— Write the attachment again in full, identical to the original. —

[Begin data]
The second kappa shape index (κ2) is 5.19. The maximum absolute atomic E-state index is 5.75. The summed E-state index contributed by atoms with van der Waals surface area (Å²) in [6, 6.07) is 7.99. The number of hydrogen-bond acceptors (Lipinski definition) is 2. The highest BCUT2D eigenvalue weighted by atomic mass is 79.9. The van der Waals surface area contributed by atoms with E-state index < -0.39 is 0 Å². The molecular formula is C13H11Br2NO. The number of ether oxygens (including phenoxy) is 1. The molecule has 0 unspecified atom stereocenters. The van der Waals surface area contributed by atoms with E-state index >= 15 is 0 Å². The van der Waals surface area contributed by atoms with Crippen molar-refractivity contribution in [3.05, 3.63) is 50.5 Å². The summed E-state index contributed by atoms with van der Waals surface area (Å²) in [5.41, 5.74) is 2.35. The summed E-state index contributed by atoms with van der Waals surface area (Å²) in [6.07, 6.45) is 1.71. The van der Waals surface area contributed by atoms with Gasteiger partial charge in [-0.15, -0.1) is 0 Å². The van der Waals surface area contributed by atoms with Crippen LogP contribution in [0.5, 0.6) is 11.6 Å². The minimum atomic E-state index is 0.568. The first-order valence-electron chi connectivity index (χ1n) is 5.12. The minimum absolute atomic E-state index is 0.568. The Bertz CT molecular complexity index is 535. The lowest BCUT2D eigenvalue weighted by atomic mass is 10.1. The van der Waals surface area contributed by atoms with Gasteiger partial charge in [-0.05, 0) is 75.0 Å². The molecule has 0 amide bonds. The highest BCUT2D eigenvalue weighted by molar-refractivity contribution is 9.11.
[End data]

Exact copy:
The second kappa shape index (κ2) is 5.19. The maximum absolute atomic E-state index is 5.75. The summed E-state index contributed by atoms with van der Waals surface area (Å²) in [6, 6.07) is 7.99. The number of hydrogen-bond acceptors (Lipinski definition) is 2. The highest BCUT2D eigenvalue weighted by atomic mass is 79.9. The van der Waals surface area contributed by atoms with E-state index < -0.39 is 0 Å². The molecular formula is C13H11Br2NO. The number of ether oxygens (including phenoxy) is 1. The molecule has 0 unspecified atom stereocenters. The van der Waals surface area contributed by atoms with E-state index >= 15 is 0 Å². The van der Waals surface area contributed by atoms with Crippen molar-refractivity contribution in [3.05, 3.63) is 50.5 Å². The summed E-state index contributed by atoms with van der Waals surface area (Å²) in [5.41, 5.74) is 2.35. The summed E-state index contributed by atoms with van der Waals surface area (Å²) in [6.07, 6.45) is 1.71. The van der Waals surface area contributed by atoms with Gasteiger partial charge in [-0.15, -0.1) is 0 Å². The van der Waals surface area contributed by atoms with Crippen LogP contribution in [0.5, 0.6) is 11.6 Å². The minimum atomic E-state index is 0.568. The first-order valence-electron chi connectivity index (χ1n) is 5.12. The minimum absolute atomic E-state index is 0.568. The Bertz CT molecular complexity index is 535. The lowest BCUT2D eigenvalue weighted by atomic mass is 10.1. The van der Waals surface area contributed by atoms with Gasteiger partial charge in [-0.05, 0) is 75.0 Å². The molecule has 0 amide bonds. The highest BCUT2D eigenvalue weighted by molar-refractivity contribution is 9.11.